The Geological Map of the World shows Canada as the largest mining country, with over 75% of global mining companies based there. A monument called "The Last Victoria Day" challenges the natural power of the monarchy in Canada and questions its sovereignty. The installation portrays the history of the empire through 800 images contributed by 800 people in 800 seconds. It aims to emphasize the realities of the land, law, and life in 1:1 scale and reimagine new foundations for weaker states and stronger indigenous nations.
Supermarket sweep… the Latvian pavilion which has been transformed into a minimart.
This contribution brings a little levity to the long trek through the halls of the Arsenale.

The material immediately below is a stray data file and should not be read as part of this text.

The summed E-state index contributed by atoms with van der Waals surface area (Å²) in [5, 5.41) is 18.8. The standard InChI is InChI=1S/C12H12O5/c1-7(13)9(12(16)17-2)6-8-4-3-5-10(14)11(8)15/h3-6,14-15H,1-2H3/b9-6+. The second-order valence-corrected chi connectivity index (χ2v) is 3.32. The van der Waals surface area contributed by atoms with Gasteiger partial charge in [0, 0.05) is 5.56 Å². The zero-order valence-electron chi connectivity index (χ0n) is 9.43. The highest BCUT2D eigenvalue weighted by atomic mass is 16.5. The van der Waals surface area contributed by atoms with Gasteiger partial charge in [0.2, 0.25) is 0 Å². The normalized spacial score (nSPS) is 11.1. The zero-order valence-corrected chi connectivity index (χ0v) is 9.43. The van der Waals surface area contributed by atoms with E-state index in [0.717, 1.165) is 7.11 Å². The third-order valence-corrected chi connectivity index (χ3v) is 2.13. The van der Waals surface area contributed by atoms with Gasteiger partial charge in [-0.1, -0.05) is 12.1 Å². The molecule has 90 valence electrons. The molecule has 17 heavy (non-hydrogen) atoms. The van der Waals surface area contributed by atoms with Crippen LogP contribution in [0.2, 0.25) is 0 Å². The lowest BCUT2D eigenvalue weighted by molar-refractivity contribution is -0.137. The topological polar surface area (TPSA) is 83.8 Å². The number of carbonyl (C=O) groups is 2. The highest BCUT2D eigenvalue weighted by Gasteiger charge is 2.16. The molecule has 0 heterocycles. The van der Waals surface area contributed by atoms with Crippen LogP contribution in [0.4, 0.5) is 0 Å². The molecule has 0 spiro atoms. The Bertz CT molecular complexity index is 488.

Choice as the basis of architectural process, the pop aesthetics emphasizing the languages of consumption as in Hamilton or Warhol: everything is structured by the dynamics of commerce.
Welcome to T/C Latvija, surely the most instagrammed installation of this edition of the Biennale
Smart? Brilliant? Ironic?
Latvia is reopening the archive boxes once again, reminding us (including the Biennial Presidency) of everything that has already been thought up and invented, and inviting us to place the most urgently needed products in the basket, to combine them with one another, and ultimately consume all the knowledge.
Fun, colourful and thought-provoking, it offers a tongue-in-cheek moment to the Arsenale sequence...